TALES OF THE WILD WEST; Story Behind Tees Hero Who Fought in American Civil War - and Had Links to Buffalo Bill

Evening Gazette (Middlesbrough, England), November 8, 2010 | Go to article overview

TALES OF THE WILD WEST; Story Behind Tees Hero Who Fought in American Civil War - and Had Links to Buffalo Bill


Byline: MIKE MORGAN

A TEESSIDE author has written a Gone With The Wind-style yarn about a Middlesbrough man who not only fought in the American Civil War, but also had a connection with Buffalo Bill's famous Wild West Show.

Harry Dixon Jessop was a larger-than-life character who, aged just 15, joined a ship and sailed to make his fortune in America.

On arrival, livewire Harry jumped ship. But things went badly awry when he was conscripted into the Confederate Army and had to fight as an elite cavalryman for a cause he did not believe in - slavery.

Author Chris Carter, 52, of Thornton Street, North Ormesby, became fascinated with Jessop's story after seeing his grave in Linthorpe Cemetery.

He said: "Despite having to fight for supporters of slavery, unlike many, he stayed loyal to his friends and comrades fighting in many of the Southern states.

"He took part in the sieges of Atlanta (of Gone With The Wind fame) and Savannah and, in one of the last acts of the war, his regiment acted as escort to rebel President Jefferson Davis during his flight through the Carolinas.

"He came through the war unscathed, although he saw some terrible sights."

One of the many savage conflicts Harry was involved in was the Battle of Fort Sanders, fought on December 29, 1863 in Tennessee, as part of the Confederate's attempt to stop General Sherman marching on Chattanooga.

After the war, Harry made his way back to Hull, eventually building his own business as a stevedore in Middlesbrough.

He helped load the ship at Hull docks used by one of the Buffalo Bill Wild West shows touring Britain in the late 1800s. …

The rest of this article is only available to active members of Questia

Sign up now for a free, 1-day trial and receive full access to:

  • Questia's entire collection
  • Automatic bibliography creation
  • More helpful research tools like notes, citations, and highlights
  • Ad-free environment

Already a member? Log in now.

Notes for this article

Add a new note
If you are trying to select text to create highlights or citations, remember that you must now click or tap on the first word, and then click or tap on the last word.
One moment ...
Default project is now your active project.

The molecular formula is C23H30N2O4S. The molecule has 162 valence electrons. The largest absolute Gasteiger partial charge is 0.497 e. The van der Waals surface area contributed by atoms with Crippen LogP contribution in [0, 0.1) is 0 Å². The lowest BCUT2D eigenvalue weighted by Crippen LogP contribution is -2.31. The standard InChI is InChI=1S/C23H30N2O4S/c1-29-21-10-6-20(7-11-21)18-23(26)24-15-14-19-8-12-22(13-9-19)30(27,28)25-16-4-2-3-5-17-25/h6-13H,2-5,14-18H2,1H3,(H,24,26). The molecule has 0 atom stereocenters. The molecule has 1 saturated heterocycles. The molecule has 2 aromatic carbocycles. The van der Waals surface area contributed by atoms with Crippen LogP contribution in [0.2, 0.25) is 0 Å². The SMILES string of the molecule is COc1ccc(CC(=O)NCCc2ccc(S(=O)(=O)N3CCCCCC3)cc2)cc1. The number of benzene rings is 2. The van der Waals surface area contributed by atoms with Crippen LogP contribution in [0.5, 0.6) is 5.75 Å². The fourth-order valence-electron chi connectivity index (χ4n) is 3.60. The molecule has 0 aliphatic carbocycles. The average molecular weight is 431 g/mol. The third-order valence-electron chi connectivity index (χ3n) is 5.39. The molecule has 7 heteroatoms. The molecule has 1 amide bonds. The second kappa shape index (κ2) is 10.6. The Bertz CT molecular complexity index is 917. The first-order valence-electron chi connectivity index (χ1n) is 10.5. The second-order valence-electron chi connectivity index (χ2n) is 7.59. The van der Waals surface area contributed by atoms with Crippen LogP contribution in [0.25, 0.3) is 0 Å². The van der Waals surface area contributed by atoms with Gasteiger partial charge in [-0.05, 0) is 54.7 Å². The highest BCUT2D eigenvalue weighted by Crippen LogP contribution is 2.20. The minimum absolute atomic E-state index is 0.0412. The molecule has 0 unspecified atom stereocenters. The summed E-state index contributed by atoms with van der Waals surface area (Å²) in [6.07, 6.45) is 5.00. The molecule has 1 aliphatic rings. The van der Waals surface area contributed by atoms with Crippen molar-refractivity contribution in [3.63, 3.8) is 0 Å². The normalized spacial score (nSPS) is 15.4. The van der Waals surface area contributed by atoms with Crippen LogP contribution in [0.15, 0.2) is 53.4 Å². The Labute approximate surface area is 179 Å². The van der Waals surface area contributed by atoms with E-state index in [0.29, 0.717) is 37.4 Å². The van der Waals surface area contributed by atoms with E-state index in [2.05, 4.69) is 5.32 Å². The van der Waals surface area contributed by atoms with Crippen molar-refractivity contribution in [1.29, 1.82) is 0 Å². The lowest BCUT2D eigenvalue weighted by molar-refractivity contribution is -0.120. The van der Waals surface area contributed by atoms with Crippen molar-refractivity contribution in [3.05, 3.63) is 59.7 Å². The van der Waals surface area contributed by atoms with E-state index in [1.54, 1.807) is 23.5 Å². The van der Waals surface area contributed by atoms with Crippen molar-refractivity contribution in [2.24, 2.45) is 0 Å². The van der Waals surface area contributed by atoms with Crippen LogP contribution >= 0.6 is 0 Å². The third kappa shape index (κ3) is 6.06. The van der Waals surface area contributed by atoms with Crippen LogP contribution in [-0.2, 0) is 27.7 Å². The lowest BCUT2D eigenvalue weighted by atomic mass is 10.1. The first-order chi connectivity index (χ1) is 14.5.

Project items

Items saved from this article

This article has been saved
Highlights (0)
Some of your highlights are legacy items.

Highlights saved before July 30, 2012 will not be displayed on their respective source pages.

You can easily re-create the highlights by opening the book page or article, selecting the text, and clicking “Highlight.”

Citations (0)
Some of your citations are legacy items.

Any citation created before July 30, 2012 will labeled as a “Cited page.” New citations will be saved as cited passages, pages or articles.

We also added the ability to view new citations from your projects or the book or article where you created them.

Notes (0)
Bookmarks (0)

You have no saved items from this article

Project items include:
  • Saved book/article
  • Highlights
  • Quotes/citations
  • Notes
  • Bookmarks
Notes
Cite this article

Cited article

Style
Citations are available only to our active members.
Sign up now to cite pages or passages in MLA, APA and Chicago citation styles.

(Einhorn, 1992, p. 25)

(Einhorn 25)

1

1. Lois J. Einhorn, Abraham Lincoln, the Orator: Penetrating the Lincoln Legend (Westport, CT: Greenwood Press, 1992), 25, http://www.questia.com/read/27419298.

Cited article

TALES OF THE WILD WEST; Story Behind Tees Hero Who Fought in American Civil War - and Had Links to Buffalo Bill
Settings

Settings

Typeface
Text size Smaller Larger Reset View mode
Search within

Search within this article

Look up

Look up a word

  • Dictionary
  • Thesaurus
Please submit a word or phrase above.
Print this page

Print this page

Why can't I print more than one page at a time?

Full screen

matching results for page

Cited passage

Style
Citations are available only to our active members.
Sign up now to cite pages or passages in MLA, APA and Chicago citation styles.

"Portraying himself as an honest, ordinary person helped Lincoln identify with his audiences." (Einhorn, 1992, p. 25).

"Portraying himself as an honest, ordinary person helped Lincoln identify with his audiences." (Einhorn 25)

"Portraying himself as an honest, ordinary person helped Lincoln identify with his audiences."1

1. Lois J. Einhorn, Abraham Lincoln, the Orator: Penetrating the Lincoln Legend (Westport, CT: Greenwood Press, 1992), 25, http://www.questia.com/read/27419298.

Cited passage

Welcome to the new Questia Reader

The Questia Reader has been updated to provide you with an even better online reading experience.  It is now 100% Responsive, which means you can read our books and articles on any sized device you wish.  All of your favorite tools like notes, highlights, and citations are still here, but the way you select text has been updated to be easier to use, especially on touchscreen devices.  Here's how:

1. Click or tap the first word you want to select.
2. Click or tap the last word you want to select.

OK, got it!

Thanks for trying Questia!

Please continue trying out our research tools, but please note, full functionality is available only to our active members.

Your work will be lost once you leave this Web page.

For full access in an ad-free environment, sign up now for a FREE, 1-day trial.

Already a member? Log in now.